The popularity of caring for houseplants has exploded in recent years, with everything from plant-centric instagram accounts to websites willing to ship you the exotic foliage of your dreams. And the mental health and stress reducing benefits of this trend are nothing but positive. Plants not only purify the air and can remove airborne toxins, making our indoor environments healther, but studies have shown that they can also have a calming effect on our mood, while lowering stress levels and blood pressure. Plants are also a perfect alternative for those who may want the fulfillment of caring for something, but can’t fit a pet into their lifestyle. A great way to help us connect with nature, once you have plants in your space you won’t want to go without. While some plants can be finicky, there are plenty of indoor varieties that require little care like pothos, dracaena, and spider plants, but still provide stress-relieving benefits.
7. Cultivate a Meditation Habit
A practice which began in India over 2000 years ago, meditation is a scientifically proven method to reduce stress, and will not only make you feel more relaxed over time, but it has also been credited with lowering blood pressure, easing anxiety, increasing attention span, improving sleep, boosting immunity, and self-esteem. There’s no right or wrong way to meditate and it only takes a few minutes each day to get the benefits. To start, begin by sitting in a comfortable chair free of distractions and set a timer for 5 or 10 minutes. Sit quietly and simply notice your thoughts passing in and out (without judgement) as you focus on your breath.It may be hard to sit still at first, but overtime you will be more relaxed as you meditate each day. There are many meditation apps available to download that will give you guidance, help you track your progress, and provide guided meditations with a variety of themes.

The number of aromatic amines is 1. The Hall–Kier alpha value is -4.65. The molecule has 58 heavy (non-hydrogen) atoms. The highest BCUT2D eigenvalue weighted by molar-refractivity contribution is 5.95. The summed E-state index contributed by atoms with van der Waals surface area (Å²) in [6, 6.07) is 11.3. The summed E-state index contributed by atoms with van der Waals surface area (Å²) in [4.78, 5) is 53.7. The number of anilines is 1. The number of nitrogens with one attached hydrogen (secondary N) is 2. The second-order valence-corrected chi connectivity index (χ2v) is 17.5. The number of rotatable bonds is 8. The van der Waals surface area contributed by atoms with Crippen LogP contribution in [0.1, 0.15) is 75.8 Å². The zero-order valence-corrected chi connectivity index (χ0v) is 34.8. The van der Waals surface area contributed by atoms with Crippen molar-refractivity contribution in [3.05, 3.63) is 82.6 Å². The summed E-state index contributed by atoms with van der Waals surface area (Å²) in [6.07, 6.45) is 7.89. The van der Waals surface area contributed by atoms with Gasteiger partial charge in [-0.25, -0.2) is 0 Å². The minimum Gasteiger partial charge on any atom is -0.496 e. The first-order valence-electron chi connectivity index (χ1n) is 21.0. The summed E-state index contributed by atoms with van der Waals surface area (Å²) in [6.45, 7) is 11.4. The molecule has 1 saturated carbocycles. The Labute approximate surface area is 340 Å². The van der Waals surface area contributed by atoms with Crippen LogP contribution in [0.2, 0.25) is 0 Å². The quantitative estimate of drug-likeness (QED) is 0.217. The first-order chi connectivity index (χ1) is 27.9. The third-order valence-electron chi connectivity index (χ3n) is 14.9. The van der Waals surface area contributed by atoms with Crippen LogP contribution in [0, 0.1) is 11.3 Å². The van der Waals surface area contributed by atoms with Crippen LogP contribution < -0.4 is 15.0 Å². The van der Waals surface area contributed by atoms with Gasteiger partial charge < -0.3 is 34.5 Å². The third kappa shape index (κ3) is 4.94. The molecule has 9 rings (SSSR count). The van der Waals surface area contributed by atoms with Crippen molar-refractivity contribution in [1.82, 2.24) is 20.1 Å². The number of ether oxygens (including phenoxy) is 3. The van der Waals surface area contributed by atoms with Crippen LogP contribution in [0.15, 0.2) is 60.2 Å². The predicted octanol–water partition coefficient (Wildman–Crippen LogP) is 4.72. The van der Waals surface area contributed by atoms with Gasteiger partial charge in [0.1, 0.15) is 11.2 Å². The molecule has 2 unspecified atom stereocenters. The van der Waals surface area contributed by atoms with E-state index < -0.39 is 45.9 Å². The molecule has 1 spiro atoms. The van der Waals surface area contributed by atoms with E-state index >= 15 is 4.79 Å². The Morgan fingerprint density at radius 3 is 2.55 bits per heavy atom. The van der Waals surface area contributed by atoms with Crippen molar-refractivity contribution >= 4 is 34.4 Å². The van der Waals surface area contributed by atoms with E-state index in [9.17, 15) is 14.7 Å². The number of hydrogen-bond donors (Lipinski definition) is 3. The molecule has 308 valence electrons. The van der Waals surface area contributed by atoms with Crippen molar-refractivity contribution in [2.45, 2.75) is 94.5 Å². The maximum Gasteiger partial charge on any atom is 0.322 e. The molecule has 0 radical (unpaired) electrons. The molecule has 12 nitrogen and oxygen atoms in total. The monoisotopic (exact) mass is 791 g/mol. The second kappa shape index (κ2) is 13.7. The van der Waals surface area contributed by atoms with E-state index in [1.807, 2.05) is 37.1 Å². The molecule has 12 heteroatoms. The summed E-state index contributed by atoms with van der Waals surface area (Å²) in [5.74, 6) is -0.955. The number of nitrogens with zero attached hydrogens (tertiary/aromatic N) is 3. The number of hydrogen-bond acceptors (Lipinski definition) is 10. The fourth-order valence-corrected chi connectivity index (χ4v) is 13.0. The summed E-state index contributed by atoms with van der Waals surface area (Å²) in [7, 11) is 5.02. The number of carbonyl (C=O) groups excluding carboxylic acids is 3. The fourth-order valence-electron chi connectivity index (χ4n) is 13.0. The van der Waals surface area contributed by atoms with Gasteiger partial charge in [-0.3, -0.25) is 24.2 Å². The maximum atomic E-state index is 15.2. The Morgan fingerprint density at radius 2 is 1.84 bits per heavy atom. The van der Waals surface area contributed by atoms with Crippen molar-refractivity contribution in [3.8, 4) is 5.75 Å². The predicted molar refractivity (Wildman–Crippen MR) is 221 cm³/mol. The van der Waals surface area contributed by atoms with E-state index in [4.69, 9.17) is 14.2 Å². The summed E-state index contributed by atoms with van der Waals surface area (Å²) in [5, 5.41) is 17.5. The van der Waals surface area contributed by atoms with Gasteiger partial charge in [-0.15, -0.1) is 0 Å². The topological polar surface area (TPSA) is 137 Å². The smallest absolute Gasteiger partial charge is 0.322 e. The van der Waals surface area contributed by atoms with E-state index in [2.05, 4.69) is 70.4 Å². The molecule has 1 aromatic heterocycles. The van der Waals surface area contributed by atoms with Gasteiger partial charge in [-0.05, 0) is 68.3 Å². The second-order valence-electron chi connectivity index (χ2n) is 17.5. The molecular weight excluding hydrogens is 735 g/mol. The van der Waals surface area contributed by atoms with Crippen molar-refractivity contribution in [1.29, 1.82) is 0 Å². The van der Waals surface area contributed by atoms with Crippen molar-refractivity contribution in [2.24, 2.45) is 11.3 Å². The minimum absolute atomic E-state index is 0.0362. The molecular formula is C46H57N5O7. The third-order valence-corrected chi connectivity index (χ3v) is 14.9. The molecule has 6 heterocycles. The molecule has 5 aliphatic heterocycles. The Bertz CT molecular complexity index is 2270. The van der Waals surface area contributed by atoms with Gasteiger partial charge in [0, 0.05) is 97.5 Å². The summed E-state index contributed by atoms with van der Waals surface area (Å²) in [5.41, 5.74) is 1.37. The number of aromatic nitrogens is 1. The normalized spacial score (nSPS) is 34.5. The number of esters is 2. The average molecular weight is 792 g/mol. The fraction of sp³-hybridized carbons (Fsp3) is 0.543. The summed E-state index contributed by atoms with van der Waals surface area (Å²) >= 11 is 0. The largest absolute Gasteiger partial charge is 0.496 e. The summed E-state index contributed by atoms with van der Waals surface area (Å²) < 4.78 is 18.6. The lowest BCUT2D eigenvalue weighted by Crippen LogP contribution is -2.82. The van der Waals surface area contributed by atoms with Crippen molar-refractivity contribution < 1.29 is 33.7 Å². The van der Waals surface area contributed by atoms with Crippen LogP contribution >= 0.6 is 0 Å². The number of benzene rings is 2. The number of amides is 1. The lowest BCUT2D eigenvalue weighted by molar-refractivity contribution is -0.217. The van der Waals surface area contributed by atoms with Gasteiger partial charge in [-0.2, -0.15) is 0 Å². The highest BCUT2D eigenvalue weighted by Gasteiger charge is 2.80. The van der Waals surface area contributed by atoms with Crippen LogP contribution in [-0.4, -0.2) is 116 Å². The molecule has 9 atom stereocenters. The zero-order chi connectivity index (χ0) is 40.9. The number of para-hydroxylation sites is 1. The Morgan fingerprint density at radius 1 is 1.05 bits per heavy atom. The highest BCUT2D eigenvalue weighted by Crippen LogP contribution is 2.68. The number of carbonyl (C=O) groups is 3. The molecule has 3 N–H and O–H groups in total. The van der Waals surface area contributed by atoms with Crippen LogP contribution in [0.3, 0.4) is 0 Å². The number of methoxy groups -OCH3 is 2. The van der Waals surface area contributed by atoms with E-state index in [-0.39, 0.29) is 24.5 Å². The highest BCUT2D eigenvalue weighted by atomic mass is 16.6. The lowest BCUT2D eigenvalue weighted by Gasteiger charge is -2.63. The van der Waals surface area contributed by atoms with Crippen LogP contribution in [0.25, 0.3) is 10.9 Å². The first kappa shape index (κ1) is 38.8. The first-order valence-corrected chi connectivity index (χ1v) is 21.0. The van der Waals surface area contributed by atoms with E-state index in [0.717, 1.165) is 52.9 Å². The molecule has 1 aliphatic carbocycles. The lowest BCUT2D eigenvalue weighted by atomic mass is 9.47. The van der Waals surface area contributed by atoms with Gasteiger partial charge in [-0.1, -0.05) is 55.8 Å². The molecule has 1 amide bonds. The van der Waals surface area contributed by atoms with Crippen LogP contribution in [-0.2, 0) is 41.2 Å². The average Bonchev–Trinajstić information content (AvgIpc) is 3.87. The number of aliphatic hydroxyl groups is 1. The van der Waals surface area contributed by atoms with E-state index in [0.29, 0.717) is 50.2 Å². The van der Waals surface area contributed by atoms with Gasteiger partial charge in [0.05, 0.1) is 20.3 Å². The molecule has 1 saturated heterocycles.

8. Go For a Walk
We often think that the more intense an exercise is, the more beneficial it is, but you can get amazing benefits for your body and mind from simply walking. Any exercise will help relieve your stress, but a 2008 study, centered around subjects with a sedentary lifestyle, found that participants who followed an exercise program walking, experienced a 20% boost in energy while their fatigue was reduced by a whopping 65%. Walking can also boost endorphins, which can help to reduce symptoms of stress hormones, trigger a positive feeling in the body, and help with mild depression. Try walking outside for a minimum of 20-30 minutes 5 times per week to alleviate stress and give your mind a positive boost.